Q:  So, were both sides saying something different?

A: Yes and no. Before the court date, the prosecution’s outsourced expert asked for a copy of our defence report, which we provided.  We then discussed the contents with the expert over the phone, who claimed that he wouldn’t expect cell A to provide coverage at the home address.  After looking at our evidence, he admitted that our assertion that the cell served at both addresses was actually the most valid interpretation of the evidence.  This is a worrying admission/u-turn to say the least.  This is despite his evidence not documenting that cell A also serves at that crucial home address.

Q:  The other side claimed that a different cell provided service at the home address.  Did your survey find that cell as well?

A: Yes, but we found four cells which served at the home address.  Cell A, the one the other side claimed – AND two others.

Q: How was this data presented by the prosecution’s expert?

A: In a rather cumbersome, and lengthy fashion, to say the least.  There were a number of suspects, and their report showed the same maps over and over – and over – again.  It showed the locations of interest, calls for varying time periods, and whether the cells used actually covered the locations.  This came to more than 100 (one hundred) maps.  All printed on A3 paper and bound into a daunting, unwieldy piece of physical evidence, which the jury would have to absorb.

I would defy even the most attentive juror to have easily made sense of this massive tome.  Notwithstanding the threatening size of the document, but all the pages were practically the same, or almost identical copies of other similar pages.  You simply wouldn’t be able to take it all in.  Especially as one wouldn’t expect jurors to be familiar with this type of evidence – making it all the more crucial to have it presented in a friendly form.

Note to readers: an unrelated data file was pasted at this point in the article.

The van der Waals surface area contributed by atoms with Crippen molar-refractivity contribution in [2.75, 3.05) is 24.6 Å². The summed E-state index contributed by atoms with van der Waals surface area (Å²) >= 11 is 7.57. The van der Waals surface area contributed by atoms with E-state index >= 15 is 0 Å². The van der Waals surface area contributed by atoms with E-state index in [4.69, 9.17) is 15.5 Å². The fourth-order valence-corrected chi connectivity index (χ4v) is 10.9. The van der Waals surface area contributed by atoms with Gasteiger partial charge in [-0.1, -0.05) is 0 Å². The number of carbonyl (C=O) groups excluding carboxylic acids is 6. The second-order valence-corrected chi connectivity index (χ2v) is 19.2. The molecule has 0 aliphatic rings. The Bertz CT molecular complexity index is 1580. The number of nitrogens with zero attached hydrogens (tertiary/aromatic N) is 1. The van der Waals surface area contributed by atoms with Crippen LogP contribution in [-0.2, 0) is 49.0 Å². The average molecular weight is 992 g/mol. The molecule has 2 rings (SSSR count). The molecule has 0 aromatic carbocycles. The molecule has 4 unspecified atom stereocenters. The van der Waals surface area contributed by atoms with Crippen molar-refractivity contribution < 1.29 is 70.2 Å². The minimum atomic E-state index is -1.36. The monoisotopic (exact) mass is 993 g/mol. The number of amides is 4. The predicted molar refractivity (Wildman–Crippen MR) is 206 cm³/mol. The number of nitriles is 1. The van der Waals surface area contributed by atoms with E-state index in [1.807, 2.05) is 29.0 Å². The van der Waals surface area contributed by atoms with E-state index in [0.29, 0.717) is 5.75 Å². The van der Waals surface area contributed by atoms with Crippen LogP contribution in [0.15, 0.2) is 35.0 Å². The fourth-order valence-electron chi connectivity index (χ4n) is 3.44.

Q: What would we have done differently?

A: Firstly, not produced a huge weighty un-jury-friendly document. The best way of presenting this evidence (for which we would have had MUCH more survey data, having done more than carry out simple spot samples) would have been a series of two or three detailed maps which can be presented interactively at court with the relevant points being highlighted by the expert in the course of presenting the evidence.  These maps would have covered specifically the period of interest – and would have a secondary, financial, benefit.

By not producing hundreds of maps, we would have saved a considerable amount of time – and therefore cost.  We would estimate that producing this unmanageable number of maps and documents would have potentially cost tens of thousands of pounds. Our approach would almost certainly have been cheaper AND more robust.

Q:  So the lesson here is…

A: …to think about what you need to achieve, and the best way of doing it.  Don’t be held to ransom by an outsourced experts ‘way of doing something’.  Hopefully this example has shown two things.  One, that carrying out spot samples (as we’ve mentioned in previous blogs) may not be the most appropriate way of surveying.  And secondly, that the end product i.e. what the jury see and have to understand, can be something a little more sophisticated than a batch of similar-looking, repetitive – and quite frankly, uninspiring – maps and tables.  Technology has moved on.  So has cell site analysis.  And so has the presentation of evidence in court.

In terms of maps it is quality not quantity that delivers the most impactive conclusions in relation to the possible locations of a mobile phone.

For more information about this – or any aspect of cell site analysis, please contact Matthew Tart (or any of our other cell site analysts) on 01789 261200 or by emailing

Parsing Apple System Log (ASL) files on iOS and OSX for Fun and Evidence (and a Python script to do it for you)